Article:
Writer, travel reporter and journalist, Charles Dickens is one of the greatest novelists of all time, an artist able to describe the society of his time through books and stories of denunciation. His works, surrounded by a dramatic humoristic vein, gave way to the social novel, a literary genre born in the nineteenth century, which illustrates the poorest and most unfortunate classes, denouncing situations of prejudice and abuse.
his most famous novels remember The Adventures of Oliver Twist a work pervaded by desecrating black humor that minutely analyzes the illnesses of the then English society (poverty, exploitation of minors), and the story Christmas an immortal classic that has given rise to numerous transpositions on the small and the big screen.
Taking the opportunity of the release in the halls of Dickens – The man who invented Christmas we analyze five of his works that have been adapted to the general public, becoming a film.
Life is wonderful
Although it has not directly taken inspiration from the famous story Christmas Song Life is wonderful approaching the classic Dickens literary for the structure of the story and the themes represented. On Christmas Eve, George Bailey ( James Stewart ) is a man at a crossroads of his life: disappointed by the society to which he devoted much of his life, he meditates suicide. In his help, an angel will arrive, Clarence ( Henry Travers ), who will show him how the world would have been if he had never been born. In place of the three spirits of the three Christmases, Frank Capra chooses an angelic and good-natured figure to guide the desperate protagonist. In both cases there are social issues of the time, between the economic crisis and the meaning of life, but life is wonderful adds that dose of sentimentality and optimism that is missing from the story of Dickens, more realistic and credible.
of Mickey Mouse Christmas
The Disney version of the Christmas Song unites the Mickey and Donkey universe, remaining in part faithful to the plot of the homonymous work by Charles Dickens. The part of the miser and selfish Scrooge is entrusted to Scrooge, Mickey Mouse is instead Bob Cratchit, the underpaid employee. In the other roles we find several characters from the universe of Walt Disney which contribute to give more meaning to the short film by involving everyone. Mickey's Christmas song manages to make the perfect synthesis of Dickens classic, creating a delightful adaptation that entertains, moves and satisfies adults and children.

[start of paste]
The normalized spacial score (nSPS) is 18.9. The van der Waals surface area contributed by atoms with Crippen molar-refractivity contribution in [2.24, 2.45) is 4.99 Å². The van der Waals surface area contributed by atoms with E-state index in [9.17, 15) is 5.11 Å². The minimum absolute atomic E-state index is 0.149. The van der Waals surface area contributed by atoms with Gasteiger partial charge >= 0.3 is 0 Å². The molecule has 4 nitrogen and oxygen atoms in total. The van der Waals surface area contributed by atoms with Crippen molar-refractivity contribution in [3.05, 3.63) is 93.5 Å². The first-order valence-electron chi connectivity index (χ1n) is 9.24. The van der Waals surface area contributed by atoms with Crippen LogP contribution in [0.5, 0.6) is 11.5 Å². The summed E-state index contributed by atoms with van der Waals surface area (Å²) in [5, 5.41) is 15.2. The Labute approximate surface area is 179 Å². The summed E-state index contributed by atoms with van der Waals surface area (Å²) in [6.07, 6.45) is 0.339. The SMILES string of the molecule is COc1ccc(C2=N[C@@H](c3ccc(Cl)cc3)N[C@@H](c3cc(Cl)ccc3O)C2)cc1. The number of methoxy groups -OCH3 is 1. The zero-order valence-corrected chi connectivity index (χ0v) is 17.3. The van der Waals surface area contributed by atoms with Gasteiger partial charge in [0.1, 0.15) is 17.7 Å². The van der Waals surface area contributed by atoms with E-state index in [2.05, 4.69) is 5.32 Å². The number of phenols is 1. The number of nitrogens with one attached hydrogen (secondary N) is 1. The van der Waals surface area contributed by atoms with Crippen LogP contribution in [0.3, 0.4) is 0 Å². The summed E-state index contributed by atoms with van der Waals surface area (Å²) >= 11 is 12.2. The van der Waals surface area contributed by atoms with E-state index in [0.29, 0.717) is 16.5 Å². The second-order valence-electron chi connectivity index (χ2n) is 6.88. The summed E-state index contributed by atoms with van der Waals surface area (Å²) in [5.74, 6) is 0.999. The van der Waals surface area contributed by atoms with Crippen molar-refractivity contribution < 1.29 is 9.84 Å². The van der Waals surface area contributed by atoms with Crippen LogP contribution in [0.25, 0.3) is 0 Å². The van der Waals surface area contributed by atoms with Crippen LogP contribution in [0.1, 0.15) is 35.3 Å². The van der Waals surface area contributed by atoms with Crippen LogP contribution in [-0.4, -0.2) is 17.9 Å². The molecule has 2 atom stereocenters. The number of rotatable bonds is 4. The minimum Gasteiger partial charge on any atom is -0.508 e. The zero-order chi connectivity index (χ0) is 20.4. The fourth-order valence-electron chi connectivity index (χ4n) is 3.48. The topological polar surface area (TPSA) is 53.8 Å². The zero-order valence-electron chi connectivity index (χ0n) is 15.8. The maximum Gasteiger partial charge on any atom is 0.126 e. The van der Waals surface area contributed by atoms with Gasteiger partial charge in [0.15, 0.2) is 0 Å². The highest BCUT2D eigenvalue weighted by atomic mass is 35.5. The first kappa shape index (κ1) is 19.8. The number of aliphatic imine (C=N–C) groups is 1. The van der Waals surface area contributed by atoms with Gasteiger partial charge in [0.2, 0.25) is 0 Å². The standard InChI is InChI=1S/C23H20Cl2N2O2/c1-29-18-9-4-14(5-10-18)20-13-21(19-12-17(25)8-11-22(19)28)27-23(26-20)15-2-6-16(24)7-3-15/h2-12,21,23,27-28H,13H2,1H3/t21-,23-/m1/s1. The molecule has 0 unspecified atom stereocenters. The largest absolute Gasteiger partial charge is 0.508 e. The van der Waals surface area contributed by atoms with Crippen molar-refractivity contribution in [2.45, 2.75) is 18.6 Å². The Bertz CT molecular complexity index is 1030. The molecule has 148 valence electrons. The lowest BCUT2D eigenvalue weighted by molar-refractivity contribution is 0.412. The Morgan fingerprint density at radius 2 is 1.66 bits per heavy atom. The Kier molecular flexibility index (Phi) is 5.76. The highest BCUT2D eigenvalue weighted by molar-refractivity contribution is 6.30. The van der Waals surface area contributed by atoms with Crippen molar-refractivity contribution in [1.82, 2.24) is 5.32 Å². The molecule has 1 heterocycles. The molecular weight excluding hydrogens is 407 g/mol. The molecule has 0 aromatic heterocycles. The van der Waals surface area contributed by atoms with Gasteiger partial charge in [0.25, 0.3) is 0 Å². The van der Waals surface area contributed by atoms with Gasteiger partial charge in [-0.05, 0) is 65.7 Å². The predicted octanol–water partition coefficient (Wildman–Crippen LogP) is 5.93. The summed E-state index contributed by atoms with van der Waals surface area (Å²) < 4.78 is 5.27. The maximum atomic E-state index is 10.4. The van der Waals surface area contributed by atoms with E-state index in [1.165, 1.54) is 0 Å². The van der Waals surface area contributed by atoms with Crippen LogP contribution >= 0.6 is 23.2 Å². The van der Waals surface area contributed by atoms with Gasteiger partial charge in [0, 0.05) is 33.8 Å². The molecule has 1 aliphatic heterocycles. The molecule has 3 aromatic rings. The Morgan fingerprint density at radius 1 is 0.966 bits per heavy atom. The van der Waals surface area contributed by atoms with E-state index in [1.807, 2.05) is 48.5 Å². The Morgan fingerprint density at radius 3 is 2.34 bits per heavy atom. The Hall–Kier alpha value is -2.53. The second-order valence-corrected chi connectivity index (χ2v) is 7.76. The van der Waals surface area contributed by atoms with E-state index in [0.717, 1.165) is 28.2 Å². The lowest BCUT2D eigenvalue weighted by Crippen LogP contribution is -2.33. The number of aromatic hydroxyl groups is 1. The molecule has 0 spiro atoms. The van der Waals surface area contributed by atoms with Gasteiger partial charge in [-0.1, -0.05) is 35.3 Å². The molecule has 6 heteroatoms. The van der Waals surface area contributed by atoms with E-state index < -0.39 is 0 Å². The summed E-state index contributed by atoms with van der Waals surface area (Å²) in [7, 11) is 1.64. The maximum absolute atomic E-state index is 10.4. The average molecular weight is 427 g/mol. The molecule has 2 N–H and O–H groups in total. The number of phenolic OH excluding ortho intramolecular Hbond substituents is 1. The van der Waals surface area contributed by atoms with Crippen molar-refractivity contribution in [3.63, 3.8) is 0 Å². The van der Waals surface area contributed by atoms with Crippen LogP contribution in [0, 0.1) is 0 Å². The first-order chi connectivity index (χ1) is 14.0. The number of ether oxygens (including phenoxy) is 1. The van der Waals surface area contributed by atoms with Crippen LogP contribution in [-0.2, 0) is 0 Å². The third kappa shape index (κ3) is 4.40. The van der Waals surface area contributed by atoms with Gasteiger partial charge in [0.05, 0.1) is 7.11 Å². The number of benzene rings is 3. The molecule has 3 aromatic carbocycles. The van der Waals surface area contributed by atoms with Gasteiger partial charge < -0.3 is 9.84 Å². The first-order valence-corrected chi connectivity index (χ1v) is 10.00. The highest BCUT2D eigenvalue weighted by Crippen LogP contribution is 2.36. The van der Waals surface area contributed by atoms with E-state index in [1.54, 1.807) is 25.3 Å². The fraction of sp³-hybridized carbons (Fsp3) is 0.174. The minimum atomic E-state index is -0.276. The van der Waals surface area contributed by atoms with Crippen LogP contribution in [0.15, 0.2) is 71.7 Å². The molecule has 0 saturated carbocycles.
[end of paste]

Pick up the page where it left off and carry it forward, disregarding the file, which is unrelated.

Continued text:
Alfonso Cuaron re-elect in a modern key Grandi Speranze in a film whose Italian translation of the title loses its meaning. Dickens' work is part of the genre of the training novel, where the story follows the life of the protagonist, from his childhood to full maturation, leading him to make important choices for his life. Paradiso Perduto faithfully retains the characteristic features of Great Expectations: the names of the characters and the events that involve them are similar, to Gwyneth Paltrow plays the role of the ambiguous orphan Estella, trained from Miss Havisham to seduce and deceive men; also Finn ( Ethan Hawke ), Pip in the literary version, will fall into the subtle spider web
A very young Charlie Hunnam is Nicholas Nickleby, the protagonist of the homonymous fiction novel. As with Oliver Twist, the tone of the story is critical of the social injustices of the time and is directed against the rich society full of prejudices. Nicholas, born and raised in a wealthy environment, after the death of his father finds himself having to bear all family expenses, which risks the economic collapse. As a sort of hero, Nicholas will rediscover his origins by confronting an unselfish uncle who remembers the old Scrooge di Canto di Natale very closely. The film is pleasant and fluent on various aspects and remains faithful to the tradition of Dickensian literature.
A desolate, poor and criminal England is well represented in Oliver Twist of Roman Polanski a film adaptation of Dickens's novel. Oliver Twist is 9 years old and has always lived in a workhouse, the so-called hospice for the poor. Raised, he goes from one job to another, until he becomes a member of a gang of thieves who obey the perfidious Fagin (an impeccable Ben Kingsley ). Finding the road to safety will not be easy. Narrated with a black humor and tinged with drama, Oliver Twist is faithful to the Dickensian novel and denounces the hypocrisy on the law of workhouses, in force in 1834.